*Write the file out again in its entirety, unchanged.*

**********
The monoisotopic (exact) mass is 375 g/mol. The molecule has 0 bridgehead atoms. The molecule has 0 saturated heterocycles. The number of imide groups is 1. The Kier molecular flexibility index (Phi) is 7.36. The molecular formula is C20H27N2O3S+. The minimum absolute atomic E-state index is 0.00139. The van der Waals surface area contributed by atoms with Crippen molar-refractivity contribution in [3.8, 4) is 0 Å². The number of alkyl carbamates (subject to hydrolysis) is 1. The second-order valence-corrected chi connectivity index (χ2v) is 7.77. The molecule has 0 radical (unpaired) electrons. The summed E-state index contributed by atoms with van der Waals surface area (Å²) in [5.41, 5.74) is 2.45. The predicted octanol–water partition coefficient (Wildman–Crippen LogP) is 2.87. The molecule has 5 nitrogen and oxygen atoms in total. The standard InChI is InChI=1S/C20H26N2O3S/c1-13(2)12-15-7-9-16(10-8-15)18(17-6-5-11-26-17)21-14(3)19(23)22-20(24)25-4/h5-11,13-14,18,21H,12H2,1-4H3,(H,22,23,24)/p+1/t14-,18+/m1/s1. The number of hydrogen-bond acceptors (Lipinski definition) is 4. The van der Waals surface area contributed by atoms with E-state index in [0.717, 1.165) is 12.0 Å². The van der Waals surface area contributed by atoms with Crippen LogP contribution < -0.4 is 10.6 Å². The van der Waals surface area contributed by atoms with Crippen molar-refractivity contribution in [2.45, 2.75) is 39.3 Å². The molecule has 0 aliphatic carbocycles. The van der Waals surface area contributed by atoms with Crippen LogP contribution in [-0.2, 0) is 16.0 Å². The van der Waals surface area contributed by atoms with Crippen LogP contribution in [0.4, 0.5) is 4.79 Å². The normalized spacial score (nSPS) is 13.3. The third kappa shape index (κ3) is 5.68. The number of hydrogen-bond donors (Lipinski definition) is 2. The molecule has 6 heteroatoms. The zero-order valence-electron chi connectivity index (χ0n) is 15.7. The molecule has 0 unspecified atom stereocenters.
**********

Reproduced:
The monoisotopic (exact) mass is 375 g/mol. The molecule has 0 bridgehead atoms. The molecule has 0 saturated heterocycles. The number of imide groups is 1. The Kier molecular flexibility index (Phi) is 7.36. The molecular formula is C20H27N2O3S+. The minimum absolute atomic E-state index is 0.00139. The van der Waals surface area contributed by atoms with Crippen molar-refractivity contribution in [3.8, 4) is 0 Å². The number of alkyl carbamates (subject to hydrolysis) is 1. The second-order valence-corrected chi connectivity index (χ2v) is 7.77. The molecule has 0 radical (unpaired) electrons. The summed E-state index contributed by atoms with van der Waals surface area (Å²) in [5.41, 5.74) is 2.45. The predicted octanol–water partition coefficient (Wildman–Crippen LogP) is 2.87. The molecule has 5 nitrogen and oxygen atoms in total. The standard InChI is InChI=1S/C20H26N2O3S/c1-13(2)12-15-7-9-16(10-8-15)18(17-6-5-11-26-17)21-14(3)19(23)22-20(24)25-4/h5-11,13-14,18,21H,12H2,1-4H3,(H,22,23,24)/p+1/t14-,18+/m1/s1. The number of hydrogen-bond acceptors (Lipinski definition) is 4. The van der Waals surface area contributed by atoms with E-state index in [0.717, 1.165) is 12.0 Å². The van der Waals surface area contributed by atoms with Crippen LogP contribution < -0.4 is 10.6 Å². The van der Waals surface area contributed by atoms with Crippen molar-refractivity contribution in [2.45, 2.75) is 39.3 Å². The molecule has 0 aliphatic carbocycles. The van der Waals surface area contributed by atoms with Crippen LogP contribution in [-0.2, 0) is 16.0 Å². The van der Waals surface area contributed by atoms with Crippen LogP contribution in [0.4, 0.5) is 4.79 Å². The normalized spacial score (nSPS) is 13.3. The third kappa shape index (κ3) is 5.68. The number of hydrogen-bond donors (Lipinski definition) is 2. The molecule has 6 heteroatoms. The zero-order valence-electron chi connectivity index (χ0n) is 15.7. The molecule has 0 unspecified atom stereocenters.